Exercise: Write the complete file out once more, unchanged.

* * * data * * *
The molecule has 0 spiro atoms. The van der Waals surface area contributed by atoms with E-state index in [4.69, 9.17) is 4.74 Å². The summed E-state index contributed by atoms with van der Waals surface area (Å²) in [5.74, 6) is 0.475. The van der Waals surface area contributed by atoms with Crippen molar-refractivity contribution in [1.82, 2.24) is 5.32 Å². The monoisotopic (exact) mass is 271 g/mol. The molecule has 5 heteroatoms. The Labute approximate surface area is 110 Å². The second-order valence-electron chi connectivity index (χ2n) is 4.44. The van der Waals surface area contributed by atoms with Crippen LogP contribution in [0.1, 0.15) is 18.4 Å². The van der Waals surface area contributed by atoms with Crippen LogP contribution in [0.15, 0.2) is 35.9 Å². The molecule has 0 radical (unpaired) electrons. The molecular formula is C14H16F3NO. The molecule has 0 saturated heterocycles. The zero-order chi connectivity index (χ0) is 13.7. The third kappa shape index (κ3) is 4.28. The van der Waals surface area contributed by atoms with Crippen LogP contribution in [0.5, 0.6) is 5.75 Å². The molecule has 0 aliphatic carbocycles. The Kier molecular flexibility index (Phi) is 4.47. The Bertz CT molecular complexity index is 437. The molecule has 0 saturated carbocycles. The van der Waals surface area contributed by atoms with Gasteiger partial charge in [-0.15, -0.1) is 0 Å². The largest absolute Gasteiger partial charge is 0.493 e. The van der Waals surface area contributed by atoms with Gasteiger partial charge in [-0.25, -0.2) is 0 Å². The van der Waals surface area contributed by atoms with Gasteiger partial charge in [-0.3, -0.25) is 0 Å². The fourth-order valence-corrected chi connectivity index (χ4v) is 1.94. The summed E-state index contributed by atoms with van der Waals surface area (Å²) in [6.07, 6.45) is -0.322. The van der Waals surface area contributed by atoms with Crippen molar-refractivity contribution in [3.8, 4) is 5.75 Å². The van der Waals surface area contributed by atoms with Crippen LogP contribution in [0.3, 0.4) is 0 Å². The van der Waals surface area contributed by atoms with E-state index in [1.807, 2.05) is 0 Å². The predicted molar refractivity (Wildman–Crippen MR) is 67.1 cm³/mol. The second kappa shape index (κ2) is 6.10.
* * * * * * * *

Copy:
The molecule has 0 spiro atoms. The van der Waals surface area contributed by atoms with E-state index in [4.69, 9.17) is 4.74 Å². The summed E-state index contributed by atoms with van der Waals surface area (Å²) in [5.74, 6) is 0.475. The van der Waals surface area contributed by atoms with Crippen molar-refractivity contribution in [1.82, 2.24) is 5.32 Å². The monoisotopic (exact) mass is 271 g/mol. The molecule has 5 heteroatoms. The Labute approximate surface area is 110 Å². The second-order valence-electron chi connectivity index (χ2n) is 4.44. The van der Waals surface area contributed by atoms with Crippen LogP contribution in [0.1, 0.15) is 18.4 Å². The van der Waals surface area contributed by atoms with Crippen LogP contribution in [0.15, 0.2) is 35.9 Å². The molecule has 0 radical (unpaired) electrons. The molecular formula is C14H16F3NO. The molecule has 0 saturated heterocycles. The zero-order chi connectivity index (χ0) is 13.7. The third kappa shape index (κ3) is 4.28. The van der Waals surface area contributed by atoms with Crippen LogP contribution in [0.5, 0.6) is 5.75 Å². The molecule has 0 aliphatic carbocycles. The Kier molecular flexibility index (Phi) is 4.47. The Bertz CT molecular complexity index is 437. The molecule has 0 saturated carbocycles. The van der Waals surface area contributed by atoms with Gasteiger partial charge in [-0.15, -0.1) is 0 Å². The largest absolute Gasteiger partial charge is 0.493 e. The van der Waals surface area contributed by atoms with Gasteiger partial charge in [-0.25, -0.2) is 0 Å². The van der Waals surface area contributed by atoms with Gasteiger partial charge in [-0.3, -0.25) is 0 Å². The fourth-order valence-corrected chi connectivity index (χ4v) is 1.94. The summed E-state index contributed by atoms with van der Waals surface area (Å²) in [6.07, 6.45) is -0.322. The van der Waals surface area contributed by atoms with Crippen molar-refractivity contribution in [3.8, 4) is 5.75 Å². The van der Waals surface area contributed by atoms with Crippen LogP contribution in [0.3, 0.4) is 0 Å². The van der Waals surface area contributed by atoms with E-state index in [1.807, 2.05) is 0 Å². The predicted molar refractivity (Wildman–Crippen MR) is 67.1 cm³/mol. The second kappa shape index (κ2) is 6.10.